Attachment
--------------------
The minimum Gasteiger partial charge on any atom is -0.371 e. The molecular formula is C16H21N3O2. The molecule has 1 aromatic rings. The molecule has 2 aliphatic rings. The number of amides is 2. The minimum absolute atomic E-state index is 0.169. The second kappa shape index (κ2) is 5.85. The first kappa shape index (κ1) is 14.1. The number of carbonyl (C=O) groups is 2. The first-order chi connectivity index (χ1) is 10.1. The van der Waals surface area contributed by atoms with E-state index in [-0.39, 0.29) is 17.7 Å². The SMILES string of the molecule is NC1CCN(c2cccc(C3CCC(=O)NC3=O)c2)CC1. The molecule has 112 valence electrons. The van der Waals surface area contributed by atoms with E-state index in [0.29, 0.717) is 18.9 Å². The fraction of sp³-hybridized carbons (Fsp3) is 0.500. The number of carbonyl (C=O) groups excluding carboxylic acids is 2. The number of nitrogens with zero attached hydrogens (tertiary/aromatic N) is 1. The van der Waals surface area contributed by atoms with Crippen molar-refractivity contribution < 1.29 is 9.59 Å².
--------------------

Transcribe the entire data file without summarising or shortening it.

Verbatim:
The minimum Gasteiger partial charge on any atom is -0.371 e. The molecular formula is C16H21N3O2. The molecule has 1 aromatic rings. The molecule has 2 aliphatic rings. The number of amides is 2. The minimum absolute atomic E-state index is 0.169. The second kappa shape index (κ2) is 5.85. The first kappa shape index (κ1) is 14.1. The number of carbonyl (C=O) groups is 2. The first-order chi connectivity index (χ1) is 10.1. The van der Waals surface area contributed by atoms with E-state index in [-0.39, 0.29) is 17.7 Å². The SMILES string of the molecule is NC1CCN(c2cccc(C3CCC(=O)NC3=O)c2)CC1. The molecule has 112 valence electrons. The van der Waals surface area contributed by atoms with E-state index in [0.29, 0.717) is 18.9 Å². The fraction of sp³-hybridized carbons (Fsp3) is 0.500. The number of carbonyl (C=O) groups excluding carboxylic acids is 2. The number of nitrogens with zero attached hydrogens (tertiary/aromatic N) is 1. The van der Waals surface area contributed by atoms with Crippen molar-refractivity contribution < 1.29 is 9.59 Å².